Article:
especially when her gaze exhibited no sign of flinching, her eyes – like two tiny twin cameras – inspecting Noreen’s lengthy, flowing tresses, blooming pink cheeks, and, of
course, the soft heaving slopes of her bosom as she extended her hand and flushed crimson, shyly uttering the words: ‘Hello, I’m Noreen.’


Of great significance at this meeting was the vast difference in presentation which announced itself instantly between Noreen and her room mate to be. For, whereas
Noreen’s hair was soft and feminine, spilling onto her shoulders in waves of molten copper, Stephanie’s – what little she had of it! – resembled nothing so much as a clump
of the coarsest mountain gorse. Noteworthy too was the difference between their noses – it seemed as if, while Noreen’s was small, perfectly and elegantly contoured, Stephanie’s
was a weathered, bulbous affair not unlike a species of root vegetable. Their taste in clothes, too, seemed to indicate between them an abyss of unbridgeable proportions. Noreen’s delicately
billowing cottons and forget-me-not patterned silks were nothing if not light-years away from Stephanie’s ‘County Home Trousers’, as her father might have referred to them, above
the waistband of which it was possible – breathtaking in its ostentation, indeed! – to make out the stitched brand-name of a company whose supremacy in the marketplace was a consequence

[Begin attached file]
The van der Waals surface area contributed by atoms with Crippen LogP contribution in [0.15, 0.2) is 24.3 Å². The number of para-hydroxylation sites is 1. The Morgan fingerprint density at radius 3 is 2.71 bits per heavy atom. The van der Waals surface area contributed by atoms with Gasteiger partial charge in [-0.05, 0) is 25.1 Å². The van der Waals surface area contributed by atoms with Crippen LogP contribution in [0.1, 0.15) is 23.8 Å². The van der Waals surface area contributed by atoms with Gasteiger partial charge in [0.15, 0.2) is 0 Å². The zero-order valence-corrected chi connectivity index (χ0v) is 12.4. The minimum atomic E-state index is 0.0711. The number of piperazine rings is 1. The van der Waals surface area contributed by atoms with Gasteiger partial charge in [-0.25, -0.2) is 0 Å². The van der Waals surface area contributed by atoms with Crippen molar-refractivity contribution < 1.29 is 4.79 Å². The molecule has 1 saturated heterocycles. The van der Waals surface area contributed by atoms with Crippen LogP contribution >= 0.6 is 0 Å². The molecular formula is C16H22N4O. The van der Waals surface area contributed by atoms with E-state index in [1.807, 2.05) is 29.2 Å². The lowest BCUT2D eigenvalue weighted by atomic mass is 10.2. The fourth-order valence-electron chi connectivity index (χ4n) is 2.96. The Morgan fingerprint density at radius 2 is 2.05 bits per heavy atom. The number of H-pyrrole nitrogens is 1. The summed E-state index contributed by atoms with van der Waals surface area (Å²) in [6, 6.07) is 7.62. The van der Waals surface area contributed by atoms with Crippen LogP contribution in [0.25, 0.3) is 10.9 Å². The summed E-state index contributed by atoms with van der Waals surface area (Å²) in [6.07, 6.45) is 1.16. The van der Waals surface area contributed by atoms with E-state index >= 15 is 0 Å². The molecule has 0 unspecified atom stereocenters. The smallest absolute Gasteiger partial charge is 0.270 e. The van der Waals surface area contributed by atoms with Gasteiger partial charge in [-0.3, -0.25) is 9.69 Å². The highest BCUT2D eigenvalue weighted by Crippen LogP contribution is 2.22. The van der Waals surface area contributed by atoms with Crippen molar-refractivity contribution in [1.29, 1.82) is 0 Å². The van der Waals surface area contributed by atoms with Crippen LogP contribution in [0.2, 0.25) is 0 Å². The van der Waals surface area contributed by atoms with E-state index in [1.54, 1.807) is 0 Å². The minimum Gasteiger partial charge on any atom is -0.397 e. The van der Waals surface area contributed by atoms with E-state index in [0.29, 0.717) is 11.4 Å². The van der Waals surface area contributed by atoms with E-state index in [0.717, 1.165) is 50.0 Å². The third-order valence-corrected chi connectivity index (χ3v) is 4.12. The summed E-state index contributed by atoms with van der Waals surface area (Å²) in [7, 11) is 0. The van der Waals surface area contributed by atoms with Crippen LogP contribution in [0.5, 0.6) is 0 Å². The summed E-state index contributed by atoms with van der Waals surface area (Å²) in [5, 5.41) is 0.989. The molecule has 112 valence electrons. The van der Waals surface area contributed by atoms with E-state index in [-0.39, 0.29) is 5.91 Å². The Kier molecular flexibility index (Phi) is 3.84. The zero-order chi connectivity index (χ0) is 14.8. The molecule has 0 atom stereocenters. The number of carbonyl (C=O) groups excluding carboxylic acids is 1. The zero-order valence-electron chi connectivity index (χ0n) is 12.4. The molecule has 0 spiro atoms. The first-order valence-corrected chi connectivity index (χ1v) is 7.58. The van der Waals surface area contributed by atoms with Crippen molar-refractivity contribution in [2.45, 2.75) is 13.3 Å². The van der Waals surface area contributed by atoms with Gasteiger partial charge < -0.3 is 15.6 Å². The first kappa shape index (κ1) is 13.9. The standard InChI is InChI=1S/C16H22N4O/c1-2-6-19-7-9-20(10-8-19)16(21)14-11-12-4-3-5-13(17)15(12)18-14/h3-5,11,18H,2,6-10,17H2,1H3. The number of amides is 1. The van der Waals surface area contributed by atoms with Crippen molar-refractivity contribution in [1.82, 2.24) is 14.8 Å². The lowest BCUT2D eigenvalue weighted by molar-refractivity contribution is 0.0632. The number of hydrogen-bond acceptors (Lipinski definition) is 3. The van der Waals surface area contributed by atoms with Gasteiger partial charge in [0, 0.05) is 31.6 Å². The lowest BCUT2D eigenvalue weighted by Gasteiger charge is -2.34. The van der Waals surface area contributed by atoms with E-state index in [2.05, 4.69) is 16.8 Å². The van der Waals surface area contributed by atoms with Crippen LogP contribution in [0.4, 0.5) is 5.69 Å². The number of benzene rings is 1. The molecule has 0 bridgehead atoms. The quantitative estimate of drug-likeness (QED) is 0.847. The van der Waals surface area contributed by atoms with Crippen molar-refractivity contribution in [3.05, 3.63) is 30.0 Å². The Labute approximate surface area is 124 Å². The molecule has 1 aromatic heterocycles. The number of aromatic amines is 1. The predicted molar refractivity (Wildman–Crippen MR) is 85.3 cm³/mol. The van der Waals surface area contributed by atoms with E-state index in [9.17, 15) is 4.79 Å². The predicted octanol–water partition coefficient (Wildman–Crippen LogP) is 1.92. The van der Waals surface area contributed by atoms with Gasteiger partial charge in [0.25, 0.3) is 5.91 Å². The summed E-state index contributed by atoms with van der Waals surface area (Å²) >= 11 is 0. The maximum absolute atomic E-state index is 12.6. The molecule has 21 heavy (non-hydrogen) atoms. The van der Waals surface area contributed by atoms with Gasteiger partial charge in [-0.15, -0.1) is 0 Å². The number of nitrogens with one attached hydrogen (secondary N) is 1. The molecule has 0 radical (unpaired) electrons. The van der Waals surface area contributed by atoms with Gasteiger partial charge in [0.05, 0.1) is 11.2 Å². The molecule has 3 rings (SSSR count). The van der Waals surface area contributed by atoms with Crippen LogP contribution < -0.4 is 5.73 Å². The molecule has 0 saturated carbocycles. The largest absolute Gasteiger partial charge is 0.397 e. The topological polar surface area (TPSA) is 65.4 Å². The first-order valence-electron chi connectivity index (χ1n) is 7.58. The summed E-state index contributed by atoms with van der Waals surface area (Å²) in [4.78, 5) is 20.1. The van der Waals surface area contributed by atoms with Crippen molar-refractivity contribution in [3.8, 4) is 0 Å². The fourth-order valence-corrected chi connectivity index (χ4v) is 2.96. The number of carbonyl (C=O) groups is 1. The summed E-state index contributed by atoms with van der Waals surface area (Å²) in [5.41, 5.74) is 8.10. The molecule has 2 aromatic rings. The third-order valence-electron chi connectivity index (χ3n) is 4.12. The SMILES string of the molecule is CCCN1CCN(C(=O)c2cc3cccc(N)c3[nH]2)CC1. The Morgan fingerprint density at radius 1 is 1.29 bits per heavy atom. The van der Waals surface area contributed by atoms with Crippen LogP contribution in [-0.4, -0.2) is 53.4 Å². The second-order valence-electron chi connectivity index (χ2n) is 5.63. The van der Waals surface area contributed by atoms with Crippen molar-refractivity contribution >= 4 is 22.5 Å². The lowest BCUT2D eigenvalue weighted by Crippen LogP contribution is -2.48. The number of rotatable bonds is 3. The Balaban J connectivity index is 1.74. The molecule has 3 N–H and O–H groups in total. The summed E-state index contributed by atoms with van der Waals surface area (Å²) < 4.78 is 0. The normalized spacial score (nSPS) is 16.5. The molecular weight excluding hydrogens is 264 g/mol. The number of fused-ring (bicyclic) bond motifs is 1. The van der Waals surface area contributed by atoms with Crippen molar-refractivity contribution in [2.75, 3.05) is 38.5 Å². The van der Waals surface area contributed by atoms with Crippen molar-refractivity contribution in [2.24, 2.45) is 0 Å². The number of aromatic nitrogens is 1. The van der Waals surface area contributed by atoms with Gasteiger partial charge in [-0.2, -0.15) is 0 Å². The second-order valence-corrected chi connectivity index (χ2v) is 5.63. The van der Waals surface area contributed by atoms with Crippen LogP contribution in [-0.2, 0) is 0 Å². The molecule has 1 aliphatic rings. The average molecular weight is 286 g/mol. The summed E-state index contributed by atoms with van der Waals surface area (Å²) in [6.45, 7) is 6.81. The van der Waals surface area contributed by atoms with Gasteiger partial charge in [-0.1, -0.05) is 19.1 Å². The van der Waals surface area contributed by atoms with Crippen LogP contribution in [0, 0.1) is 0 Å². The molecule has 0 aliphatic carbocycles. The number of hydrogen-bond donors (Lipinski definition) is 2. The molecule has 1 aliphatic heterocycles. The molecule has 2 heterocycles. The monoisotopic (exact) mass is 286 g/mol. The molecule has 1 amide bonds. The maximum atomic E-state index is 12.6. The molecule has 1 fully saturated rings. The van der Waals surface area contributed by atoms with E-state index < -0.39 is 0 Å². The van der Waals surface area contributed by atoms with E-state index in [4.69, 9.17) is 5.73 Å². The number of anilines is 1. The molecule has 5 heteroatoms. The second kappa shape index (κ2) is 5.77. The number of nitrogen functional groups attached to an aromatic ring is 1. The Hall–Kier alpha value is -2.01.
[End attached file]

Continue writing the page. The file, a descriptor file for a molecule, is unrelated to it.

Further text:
of unrivalled excellence in the manufacture of men’s underpants –


As for the hospital, however, Noreen loved it more than she could have dared to dream! Especially since she had been assigned to the children’s ward, reading aloud with
all her heart to the little sick mites as they returned from toileting each morning. How she looked forward to those mornings now! Barely be able to contain herself as she bade goodbye to
‘Stef’ (as she now instinctively called her!) and clacked across the polished corridors with her books tucked under her arm, unconsciously rehearsing the speech which she habitually
made each morning before she bent her russet head to read. ‘Very well, children! Now that we’ve done all our poos, I want you all to sit up straight and listen to Tommy the Turtle! Arms
folded, now!’

All the kiddies loved Tommy. Especially when he went to the city to meet Tara Turtle. They loved that, all scrunching up their noses as they laughed into their hands. ‘O Tommy!’
Noreen used to say when he kissed Tara. ‘Tommy! You naughty turtle!’ It was the best fun ever in the hospital!


It was upon her return to A wing from one of these sessions on a Thursday morning in early September 1980 that Noreen looked up and saw Nurse Jennifer Hayes coming walking
towards her with her arms swinging. Nurse Hayes was nice but she was a tad old fashioned and set in her ways. As all the girls said: ‘O, Hayesy’s all right but she’s been here for
yonks!’ And truly it was hard not to laugh when you saw her in her old flat shoes and big chunky cardigan. As Noreen observed to Stephanie: ‘She reminds me of what I would have been